Three crisis management strategies that did not work and why
About the author
Ann is a co-founder of PR Academy. Her special areas of interest are internal communication, change management and project communication. MSc, Dip CAM, MCIPR
What is the right crisis communication strategy for a charity under attack? With our next CIPR Crisis Communication Diploma starting soon, it is top of mind. So I have been thinking about what went wrong for AgeUK.
It is not difficult to imagine the shock waves that must have gone through AgeUK’s headquarters following the call from the Sun on Wednesday. The Sun would have given the charity only a few hours’ notice of a major ‘expose’ of its relationship with energy giant, E.ON, accusing AgeUK of pushing ‘expensive energy deals’ to pensioners and pocketing a ‘bung’ of £6 million in the process. What happened next gives us an insight into how not to manage a crisis.
Predictably, BBC Radio Four’s flagship ‘Today’ programme decided to follow up on the story and asked AgeUK to put up a spokesperson – they refused and that was a big mistake. As Justin Webb, the ‘Today’ interviewer retorted if AgeUK really did want to be ‘transparent’ about their commercial dealings as they were saying in their statement then why were they not on the programme? However, bad the situation your organisation is facing choosing to put up a high profile spokesperson gives you a real chance to recover some credit and shape the crisis outcome.
Sir Stephen Bubb, Chief Executive of ACEVO, the charity leaders group, did bravely agree to pick up the baton for AgeUK and in the interview galloped through a range of image repair rhetorical devices, none of which worked. Firstly, he tried ‘attack the accuser’ questioning the Sun’s credibility and even raising the issue of its controversial coverage of the Hillsborough disaster over 25 years ago. This strategy is often top of the list with under-siege management teams but unless your organisation is the victim of mistaken identity (unlikely) or has really been maliciously set-up (rare) our job as PRs is to cross it off the list pretty swiftly.
Secondly, Sir Stephen tried what is known as ‘bolstering’. Again a recognised strategy whereby the crisis-hit organisation reminds its stakeholders of its past good reputation. This can work if the transgression is a minor one (but we are talking about 150,000 pensioners possibly paying over the odds for energy.) Bolstering works well as part of a contrite apology but as there wasn’t one from AgeUK it did not work this time. Thirdly and finally, Sir Stephen tried ‘transcendence’ or flipping up the issue and putting it in context. Another one worth considering as often issues that become crises appear simple but are actually much more complex and symptomatic o f a wider problem that it can be worth reminding stakeholders of. However, the bigger issue Sir Stephen chose to latch onto was that of a number of recent charity transgressions and accusing the media of putting charities in the ‘dock’ generally. All this did was remind us that the AgeUK story could be seen as one in a line of charities that had fallen short – from Kids Company to Macmillan Cancer Support, the latter being recently accused of ‘hounding their donors.’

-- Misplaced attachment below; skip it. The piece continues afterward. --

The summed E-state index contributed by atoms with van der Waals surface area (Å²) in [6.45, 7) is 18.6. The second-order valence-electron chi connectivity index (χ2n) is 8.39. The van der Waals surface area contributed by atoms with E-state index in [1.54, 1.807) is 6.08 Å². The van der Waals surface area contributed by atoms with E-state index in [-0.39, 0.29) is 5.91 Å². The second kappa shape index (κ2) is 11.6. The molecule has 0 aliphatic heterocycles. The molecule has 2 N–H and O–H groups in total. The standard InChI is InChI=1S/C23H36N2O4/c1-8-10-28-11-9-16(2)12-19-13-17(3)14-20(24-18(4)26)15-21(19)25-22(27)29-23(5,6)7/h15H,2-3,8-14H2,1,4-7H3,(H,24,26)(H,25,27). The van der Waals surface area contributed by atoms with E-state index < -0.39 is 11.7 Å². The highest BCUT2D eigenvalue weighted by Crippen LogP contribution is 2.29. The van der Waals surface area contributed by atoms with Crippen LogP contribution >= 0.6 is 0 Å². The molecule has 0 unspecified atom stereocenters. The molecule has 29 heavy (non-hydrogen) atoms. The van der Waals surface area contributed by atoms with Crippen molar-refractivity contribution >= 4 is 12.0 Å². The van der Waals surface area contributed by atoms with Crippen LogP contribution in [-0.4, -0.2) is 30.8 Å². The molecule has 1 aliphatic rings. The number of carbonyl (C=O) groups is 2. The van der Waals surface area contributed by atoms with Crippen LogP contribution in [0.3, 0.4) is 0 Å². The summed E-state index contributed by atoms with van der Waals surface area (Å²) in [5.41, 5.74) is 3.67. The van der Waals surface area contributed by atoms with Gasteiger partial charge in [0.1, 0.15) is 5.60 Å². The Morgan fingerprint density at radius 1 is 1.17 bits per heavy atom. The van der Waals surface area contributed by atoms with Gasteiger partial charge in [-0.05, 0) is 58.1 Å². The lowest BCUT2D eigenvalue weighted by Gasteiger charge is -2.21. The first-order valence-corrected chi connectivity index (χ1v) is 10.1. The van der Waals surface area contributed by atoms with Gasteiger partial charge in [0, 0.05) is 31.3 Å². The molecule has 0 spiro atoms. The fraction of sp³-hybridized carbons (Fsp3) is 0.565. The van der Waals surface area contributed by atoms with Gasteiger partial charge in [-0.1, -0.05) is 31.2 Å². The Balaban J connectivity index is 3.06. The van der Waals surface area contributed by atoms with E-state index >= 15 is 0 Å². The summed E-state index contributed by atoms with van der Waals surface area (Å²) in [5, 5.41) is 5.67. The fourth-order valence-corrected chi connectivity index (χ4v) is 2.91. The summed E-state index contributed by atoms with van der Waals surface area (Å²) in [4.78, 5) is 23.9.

So what should AgeUK have done? The obvious advice is to be present in your coverage. You will get credit for it. Secondly, once you have stepped up on the platform have a very clear strategic message. There are two issues: are charities right to enter into commercial agreements? There is an argument to be made that given the magnitude of the challenge for charities then it is their duty to explore such link-ups to continue their good works. Secondly, was this particular deal with E.ON really the right one? I doubt whether AgeUK had the time to fully investigate the details of the Sun piece. But saying this and explaining how they do evaluate such options carefully and how they will now have to look again would have been infinitely more successful a media strategy than hoping it would all just go away.